Defense opens the door – the “invited response” or “invited reply.” Sentencing Argument (Art and Law)
- If the defense says in opening statement that the accused will testify or produce certain evidence or call certain witnesses, places the issue before the members, or gives a disingenuous argument, the defense opens the door to government comment.
See generally United States v. Robinson , 485 U.S. 25 (1988).
- United States v. Gilley
, 56 M.J. 113 (C.A.A.F. 2001). The defense counsel defense counsel brought up the issue of why an interview with investigators ended and argued that it ended because the contents of the written statement were false. In fairness, the government was allowed to argue that the accused never saw the contents of the statement to even know if the contents were false and did not sign the statement because he invoked his right to counsel. The court was still troubled by the government’s repeated references to the invocation of rights.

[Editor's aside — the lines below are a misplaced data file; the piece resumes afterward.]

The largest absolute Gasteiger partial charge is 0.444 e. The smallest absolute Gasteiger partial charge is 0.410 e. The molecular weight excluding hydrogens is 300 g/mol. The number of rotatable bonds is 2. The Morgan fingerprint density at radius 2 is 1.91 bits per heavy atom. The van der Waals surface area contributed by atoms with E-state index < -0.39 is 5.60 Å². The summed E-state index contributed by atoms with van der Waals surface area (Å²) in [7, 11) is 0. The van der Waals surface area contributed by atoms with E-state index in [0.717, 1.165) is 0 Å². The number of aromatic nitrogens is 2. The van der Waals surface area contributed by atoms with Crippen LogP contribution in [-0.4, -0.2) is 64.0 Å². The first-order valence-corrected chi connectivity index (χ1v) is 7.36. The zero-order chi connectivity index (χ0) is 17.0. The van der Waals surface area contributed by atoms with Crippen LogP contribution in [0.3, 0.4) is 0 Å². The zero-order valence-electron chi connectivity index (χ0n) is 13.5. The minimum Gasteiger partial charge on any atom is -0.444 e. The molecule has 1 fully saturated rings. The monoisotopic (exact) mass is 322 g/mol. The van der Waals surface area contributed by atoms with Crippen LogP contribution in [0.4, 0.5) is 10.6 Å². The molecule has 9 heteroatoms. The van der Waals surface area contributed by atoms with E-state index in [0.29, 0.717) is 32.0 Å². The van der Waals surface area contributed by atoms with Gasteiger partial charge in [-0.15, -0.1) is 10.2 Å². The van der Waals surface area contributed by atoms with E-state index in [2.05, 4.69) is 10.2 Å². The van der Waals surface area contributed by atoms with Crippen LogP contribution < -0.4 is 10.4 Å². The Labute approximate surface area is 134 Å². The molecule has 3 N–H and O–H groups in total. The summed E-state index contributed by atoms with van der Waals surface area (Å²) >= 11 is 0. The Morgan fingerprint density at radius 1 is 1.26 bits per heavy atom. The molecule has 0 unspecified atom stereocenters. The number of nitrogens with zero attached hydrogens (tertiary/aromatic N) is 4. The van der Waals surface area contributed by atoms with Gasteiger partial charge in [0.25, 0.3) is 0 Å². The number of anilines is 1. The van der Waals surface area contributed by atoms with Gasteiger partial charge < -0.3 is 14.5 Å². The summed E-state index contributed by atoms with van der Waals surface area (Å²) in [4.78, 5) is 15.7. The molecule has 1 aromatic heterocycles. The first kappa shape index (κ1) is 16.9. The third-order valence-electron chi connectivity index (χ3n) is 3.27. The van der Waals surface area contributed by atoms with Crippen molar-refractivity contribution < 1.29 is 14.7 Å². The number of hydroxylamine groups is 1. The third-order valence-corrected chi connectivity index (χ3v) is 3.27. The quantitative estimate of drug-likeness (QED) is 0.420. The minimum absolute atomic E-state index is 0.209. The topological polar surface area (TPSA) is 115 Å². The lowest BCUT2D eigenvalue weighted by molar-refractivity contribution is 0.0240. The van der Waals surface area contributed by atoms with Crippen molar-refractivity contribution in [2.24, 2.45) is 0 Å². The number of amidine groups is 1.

- United States v. Espronceda , 36 M.J. 535 (A.F.C.M.R. 1992). When defense counsel proffers anticipated testimony of a potential witness and then does not call that witness, the defense opens the door to a proper government response.
- United States v. Webb , 38 M.J. 62 (C.M.A. 1993). Trial counsel properly commented that defense counsel did not live up to the promise he made during his opening statement to present an alibi witness.
- United States v. Haney , 64 M.J. 101 (C.A.A.F. 2006). Not plain error when government commented on accused’s invocation of right to silence and failure to seek counsel when those facts were introduced by the defense and integral to the defense theory.
- See also United States v. Carter , 61 M.J. 30, 34 (C.A.A.F. 2005); United States v. Lewis , 69 M.J. 379 (C.A.A.F. 2011); see generally United States v. Turner , 30 M.J. 1183, 1184 (A.F.C.M.R. 1990); Jenkins v. Anderson , 447 U.S. 231 (1980).